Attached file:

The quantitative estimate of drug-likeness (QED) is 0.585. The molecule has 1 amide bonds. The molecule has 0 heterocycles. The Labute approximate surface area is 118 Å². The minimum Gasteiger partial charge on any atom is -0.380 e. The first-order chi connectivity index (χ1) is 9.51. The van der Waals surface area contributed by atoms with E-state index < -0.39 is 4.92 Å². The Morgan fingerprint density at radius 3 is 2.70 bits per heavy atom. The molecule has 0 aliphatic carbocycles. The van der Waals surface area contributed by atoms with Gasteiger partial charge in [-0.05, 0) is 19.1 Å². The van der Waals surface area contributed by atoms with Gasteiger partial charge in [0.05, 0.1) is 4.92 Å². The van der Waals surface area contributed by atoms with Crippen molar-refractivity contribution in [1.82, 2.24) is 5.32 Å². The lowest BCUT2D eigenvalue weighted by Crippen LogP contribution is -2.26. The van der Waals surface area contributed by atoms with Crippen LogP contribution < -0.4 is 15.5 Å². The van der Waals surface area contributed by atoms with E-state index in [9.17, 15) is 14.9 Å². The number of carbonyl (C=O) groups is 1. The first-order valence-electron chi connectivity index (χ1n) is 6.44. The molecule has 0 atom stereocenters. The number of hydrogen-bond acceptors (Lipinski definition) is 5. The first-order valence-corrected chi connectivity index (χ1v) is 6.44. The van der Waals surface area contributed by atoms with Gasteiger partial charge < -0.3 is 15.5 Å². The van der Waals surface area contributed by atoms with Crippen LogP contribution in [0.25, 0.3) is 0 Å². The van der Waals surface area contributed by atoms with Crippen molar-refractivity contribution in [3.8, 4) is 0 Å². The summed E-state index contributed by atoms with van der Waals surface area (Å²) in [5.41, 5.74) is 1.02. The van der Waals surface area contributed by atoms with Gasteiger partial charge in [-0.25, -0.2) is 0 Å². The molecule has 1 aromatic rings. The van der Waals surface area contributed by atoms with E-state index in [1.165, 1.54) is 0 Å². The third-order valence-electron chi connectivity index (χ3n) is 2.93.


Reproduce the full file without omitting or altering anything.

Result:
The quantitative estimate of drug-likeness (QED) is 0.585. The molecule has 1 amide bonds. The molecule has 0 heterocycles. The Labute approximate surface area is 118 Å². The minimum Gasteiger partial charge on any atom is -0.380 e. The first-order chi connectivity index (χ1) is 9.51. The van der Waals surface area contributed by atoms with E-state index < -0.39 is 4.92 Å². The Morgan fingerprint density at radius 3 is 2.70 bits per heavy atom. The molecule has 0 aliphatic carbocycles. The van der Waals surface area contributed by atoms with Gasteiger partial charge in [-0.05, 0) is 19.1 Å². The van der Waals surface area contributed by atoms with Gasteiger partial charge in [0.05, 0.1) is 4.92 Å². The van der Waals surface area contributed by atoms with Crippen molar-refractivity contribution in [1.82, 2.24) is 5.32 Å². The lowest BCUT2D eigenvalue weighted by Crippen LogP contribution is -2.26. The van der Waals surface area contributed by atoms with Crippen LogP contribution < -0.4 is 15.5 Å². The van der Waals surface area contributed by atoms with E-state index in [9.17, 15) is 14.9 Å². The number of carbonyl (C=O) groups is 1. The first-order valence-electron chi connectivity index (χ1n) is 6.44. The molecule has 0 atom stereocenters. The number of hydrogen-bond acceptors (Lipinski definition) is 5. The first-order valence-corrected chi connectivity index (χ1v) is 6.44. The van der Waals surface area contributed by atoms with Gasteiger partial charge < -0.3 is 15.5 Å². The van der Waals surface area contributed by atoms with Crippen LogP contribution in [0.25, 0.3) is 0 Å². The van der Waals surface area contributed by atoms with Crippen molar-refractivity contribution in [3.8, 4) is 0 Å². The summed E-state index contributed by atoms with van der Waals surface area (Å²) in [5.41, 5.74) is 1.02. The van der Waals surface area contributed by atoms with Gasteiger partial charge in [-0.25, -0.2) is 0 Å². The molecule has 1 aromatic rings. The van der Waals surface area contributed by atoms with E-state index in [1.165, 1.54) is 0 Å². The third-order valence-electron chi connectivity index (χ3n) is 2.93.